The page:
For the report, published in the Journal of Death Studies, Kaufman studied 1,987 dead writers from various centuries from the United States, China, Turkey and Eastern Europe. He classified the writers as fiction writers, poets, playwrights, and nonfiction writers. He did not study the causes of death.

Wednesday, April 21, 2004
Sandy Duncan is Emily Dickinson:
Whether she's soaring above the stage in "Peter Pan," or flying solo in the "The Belle of Amherst," Sandy Duncan loves to take risks in the theater.

Americans fell in love with Duncan as the feisty fairy, a role that earned her a 1980 Tony nomination for best actress in a musical. This week, she's playing a more complex character, the poet Emily Dickinson, in a revival of "The Belle of Amherst." Commonwealth Theatre Company is premiering Duncan in the one-woman show Wednesday through Sunday in the Roper Performing Arts Center in Norfolk.

A one-woman show? We won't get to see Emily's wacky neighbors?

Meanwhile, Emily Dickinson's 'castle of sunshine' discusses the Dickinson house and museum.
"famed reclusive poet"
"literary pilgrimage"
"she shut herself off from the world"
"Legend has it"
"climb a curving staircase"
"the woman in the white dress"
"It was not until after Dickinson died"
"found the handwritten poems" [Oh! They weren't typed?]
"The bedroom window, draped with white gauze curtains"

Castle of sunshine or Castle or Otranto?

Tuesday, April 20, 2004
I wonder how much they'll massacre the language?
The NEA this week is unveiling “Operation Homecoming,” in which troops returning from Iraq and Afghanistan will attend workshops run by such writers as Tom Clancy, Tobias Wolff and James McBride. The best submissions will be published in an anthology, scheduled to come out at the end of 2005.

“I’ve always believed that one of the signs of a healthy society is when all aspects of that society communicate with each other,” Gioia said.

Twenty-six authors will participate in “Operation Homecoming,” which Gioia expects to get under way this summer. The program has an initial budget of $300,000, with $250,000 donated from Boeing, Inc., a leading defense contractor. Gioia said the Boeing money comes without restrictions and that submissions will be based on artistic merit, not on whether they’re pro- or anti-war.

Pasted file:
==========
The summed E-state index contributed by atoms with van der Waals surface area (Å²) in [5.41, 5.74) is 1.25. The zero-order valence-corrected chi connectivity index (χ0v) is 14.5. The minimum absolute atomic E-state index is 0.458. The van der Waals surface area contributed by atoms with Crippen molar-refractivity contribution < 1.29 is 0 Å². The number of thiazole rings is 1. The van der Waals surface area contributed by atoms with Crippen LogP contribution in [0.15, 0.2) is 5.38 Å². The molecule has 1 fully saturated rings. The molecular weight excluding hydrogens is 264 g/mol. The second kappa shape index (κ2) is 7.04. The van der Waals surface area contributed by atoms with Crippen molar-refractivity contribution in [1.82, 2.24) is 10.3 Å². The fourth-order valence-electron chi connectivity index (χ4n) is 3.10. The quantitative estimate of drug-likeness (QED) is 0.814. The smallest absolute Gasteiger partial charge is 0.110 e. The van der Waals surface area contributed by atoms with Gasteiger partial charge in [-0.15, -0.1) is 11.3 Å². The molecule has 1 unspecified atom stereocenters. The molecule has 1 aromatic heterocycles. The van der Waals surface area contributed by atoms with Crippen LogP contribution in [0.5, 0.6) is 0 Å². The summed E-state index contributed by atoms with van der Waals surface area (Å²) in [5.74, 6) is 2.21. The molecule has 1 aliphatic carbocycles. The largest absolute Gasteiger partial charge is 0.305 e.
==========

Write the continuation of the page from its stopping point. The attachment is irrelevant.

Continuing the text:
Tim Yu on what to call it.
The new Chicago Postmodern Poetry site (a spinoff of Ray Bianchi's former Chicago Postmodern Poetry Calendar) is now up [...]

I admit that I'm a little wary about the "postmodern" label that Ray's chosen; academic discourse these days has developed something of an allergy to the term [...]

Not that there's really a good alternative. Ron Silliman uses the term "progressive" to headline his "Philadelphia Progressive Poetry Calendar" (although I originally thought this was meant to suggest people going to each event in succession, like a progressive dinner). For Ron this label is pointedly political--progressive poetics as progressive politics--but no one else really seems to have adopted it, and I can't say "post-avant" with a straight face. If anyone needed evidence that "experimental" as a label is dead, just look at recent arguments on the Poetics list, which suggest that "experiment" has become an empty gesture, a mere label of value. Even Chicago Postmodern Poetry's own about page just complicates things further, declaring itself "firmly rooted for lack of a better term in the innovative 'avant garde' tradition".

So what's left? Well, working on my dissertation has convinced me that "avant-garde" still hasn't outlived its usefulness as a label, in part because it avoids the merely formal connotations of "experimental" and "innovative" and the critical baggage of "postmodern"; it suggests not just an aesthetic but a social formation, a community of writers making its own way. Hope I'm right.